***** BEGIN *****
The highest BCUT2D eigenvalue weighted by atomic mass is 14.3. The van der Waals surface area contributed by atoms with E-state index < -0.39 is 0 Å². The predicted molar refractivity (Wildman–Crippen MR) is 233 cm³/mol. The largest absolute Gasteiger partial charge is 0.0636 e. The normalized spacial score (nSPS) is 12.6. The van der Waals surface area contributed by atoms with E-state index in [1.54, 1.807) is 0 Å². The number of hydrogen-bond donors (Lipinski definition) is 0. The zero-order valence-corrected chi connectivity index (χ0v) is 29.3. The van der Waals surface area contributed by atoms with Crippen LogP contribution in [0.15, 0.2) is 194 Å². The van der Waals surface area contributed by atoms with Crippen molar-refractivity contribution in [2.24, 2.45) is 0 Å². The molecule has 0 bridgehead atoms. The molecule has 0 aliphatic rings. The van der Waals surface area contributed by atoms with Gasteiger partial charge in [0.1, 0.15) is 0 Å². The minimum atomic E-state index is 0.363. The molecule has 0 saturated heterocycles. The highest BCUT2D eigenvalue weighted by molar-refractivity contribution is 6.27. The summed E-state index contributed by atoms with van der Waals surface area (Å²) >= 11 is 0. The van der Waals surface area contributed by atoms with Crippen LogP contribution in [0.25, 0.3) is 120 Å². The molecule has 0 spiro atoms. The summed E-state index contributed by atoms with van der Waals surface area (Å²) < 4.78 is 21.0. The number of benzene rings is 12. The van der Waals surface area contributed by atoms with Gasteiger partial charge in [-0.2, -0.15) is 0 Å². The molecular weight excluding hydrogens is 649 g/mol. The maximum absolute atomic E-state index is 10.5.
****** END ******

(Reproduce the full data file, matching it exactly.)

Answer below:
The highest BCUT2D eigenvalue weighted by atomic mass is 14.3. The van der Waals surface area contributed by atoms with E-state index < -0.39 is 0 Å². The predicted molar refractivity (Wildman–Crippen MR) is 233 cm³/mol. The largest absolute Gasteiger partial charge is 0.0636 e. The normalized spacial score (nSPS) is 12.6. The van der Waals surface area contributed by atoms with E-state index in [1.54, 1.807) is 0 Å². The number of hydrogen-bond donors (Lipinski definition) is 0. The zero-order valence-corrected chi connectivity index (χ0v) is 29.3. The van der Waals surface area contributed by atoms with Crippen LogP contribution in [0.15, 0.2) is 194 Å². The van der Waals surface area contributed by atoms with Crippen molar-refractivity contribution in [2.24, 2.45) is 0 Å². The molecule has 0 bridgehead atoms. The molecule has 0 aliphatic rings. The van der Waals surface area contributed by atoms with Gasteiger partial charge in [0.1, 0.15) is 0 Å². The minimum atomic E-state index is 0.363. The molecule has 0 saturated heterocycles. The highest BCUT2D eigenvalue weighted by molar-refractivity contribution is 6.27. The summed E-state index contributed by atoms with van der Waals surface area (Å²) >= 11 is 0. The van der Waals surface area contributed by atoms with Crippen LogP contribution in [0.25, 0.3) is 120 Å². The molecule has 0 spiro atoms. The summed E-state index contributed by atoms with van der Waals surface area (Å²) < 4.78 is 21.0. The number of benzene rings is 12. The van der Waals surface area contributed by atoms with Gasteiger partial charge in [-0.2, -0.15) is 0 Å². The molecular weight excluding hydrogens is 649 g/mol. The maximum absolute atomic E-state index is 10.5.